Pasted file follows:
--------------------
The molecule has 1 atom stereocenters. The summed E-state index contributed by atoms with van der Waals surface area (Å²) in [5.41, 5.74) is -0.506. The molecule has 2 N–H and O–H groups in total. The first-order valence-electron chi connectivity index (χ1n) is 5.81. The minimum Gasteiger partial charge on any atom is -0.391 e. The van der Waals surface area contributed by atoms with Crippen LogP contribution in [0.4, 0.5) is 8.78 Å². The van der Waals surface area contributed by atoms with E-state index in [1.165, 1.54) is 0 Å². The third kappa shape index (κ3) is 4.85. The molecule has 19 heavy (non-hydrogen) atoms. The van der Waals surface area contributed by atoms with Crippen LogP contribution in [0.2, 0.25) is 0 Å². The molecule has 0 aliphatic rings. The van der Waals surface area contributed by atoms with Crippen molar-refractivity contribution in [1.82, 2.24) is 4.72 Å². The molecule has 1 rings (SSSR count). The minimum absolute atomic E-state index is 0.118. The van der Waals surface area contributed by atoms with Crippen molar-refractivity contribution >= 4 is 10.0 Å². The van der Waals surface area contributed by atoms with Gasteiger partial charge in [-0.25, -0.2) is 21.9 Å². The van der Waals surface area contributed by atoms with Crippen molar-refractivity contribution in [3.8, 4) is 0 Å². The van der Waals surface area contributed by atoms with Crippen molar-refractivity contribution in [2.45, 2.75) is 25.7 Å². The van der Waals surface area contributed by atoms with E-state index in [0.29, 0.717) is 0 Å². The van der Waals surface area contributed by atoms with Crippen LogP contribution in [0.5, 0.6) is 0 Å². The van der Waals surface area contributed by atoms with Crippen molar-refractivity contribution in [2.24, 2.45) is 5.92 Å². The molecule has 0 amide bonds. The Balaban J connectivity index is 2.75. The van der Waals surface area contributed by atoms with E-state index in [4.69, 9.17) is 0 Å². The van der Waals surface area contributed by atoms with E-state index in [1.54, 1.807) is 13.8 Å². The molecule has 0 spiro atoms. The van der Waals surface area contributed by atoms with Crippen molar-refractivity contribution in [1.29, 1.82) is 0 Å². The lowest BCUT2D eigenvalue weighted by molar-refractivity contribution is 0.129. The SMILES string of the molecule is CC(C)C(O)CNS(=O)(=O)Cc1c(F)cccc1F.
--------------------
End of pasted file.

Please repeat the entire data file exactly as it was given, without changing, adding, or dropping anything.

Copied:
The molecule has 1 atom stereocenters. The summed E-state index contributed by atoms with van der Waals surface area (Å²) in [5.41, 5.74) is -0.506. The molecule has 2 N–H and O–H groups in total. The first-order valence-electron chi connectivity index (χ1n) is 5.81. The minimum Gasteiger partial charge on any atom is -0.391 e. The van der Waals surface area contributed by atoms with Crippen LogP contribution in [0.4, 0.5) is 8.78 Å². The van der Waals surface area contributed by atoms with E-state index in [1.165, 1.54) is 0 Å². The third kappa shape index (κ3) is 4.85. The molecule has 19 heavy (non-hydrogen) atoms. The van der Waals surface area contributed by atoms with Crippen LogP contribution in [0.2, 0.25) is 0 Å². The molecule has 0 aliphatic rings. The van der Waals surface area contributed by atoms with Crippen molar-refractivity contribution in [1.82, 2.24) is 4.72 Å². The molecule has 1 rings (SSSR count). The minimum absolute atomic E-state index is 0.118. The van der Waals surface area contributed by atoms with Crippen molar-refractivity contribution >= 4 is 10.0 Å². The van der Waals surface area contributed by atoms with Gasteiger partial charge in [-0.25, -0.2) is 21.9 Å². The van der Waals surface area contributed by atoms with Crippen molar-refractivity contribution in [3.8, 4) is 0 Å². The van der Waals surface area contributed by atoms with Crippen molar-refractivity contribution in [2.45, 2.75) is 25.7 Å². The van der Waals surface area contributed by atoms with E-state index in [0.29, 0.717) is 0 Å². The van der Waals surface area contributed by atoms with Crippen LogP contribution in [0.5, 0.6) is 0 Å². The van der Waals surface area contributed by atoms with Crippen molar-refractivity contribution in [2.24, 2.45) is 5.92 Å². The molecule has 0 amide bonds. The Balaban J connectivity index is 2.75. The van der Waals surface area contributed by atoms with E-state index in [4.69, 9.17) is 0 Å². The van der Waals surface area contributed by atoms with E-state index in [1.54, 1.807) is 13.8 Å². The molecule has 0 spiro atoms. The van der Waals surface area contributed by atoms with Crippen molar-refractivity contribution in [1.29, 1.82) is 0 Å². The lowest BCUT2D eigenvalue weighted by molar-refractivity contribution is 0.129. The SMILES string of the molecule is CC(C)C(O)CNS(=O)(=O)Cc1c(F)cccc1F.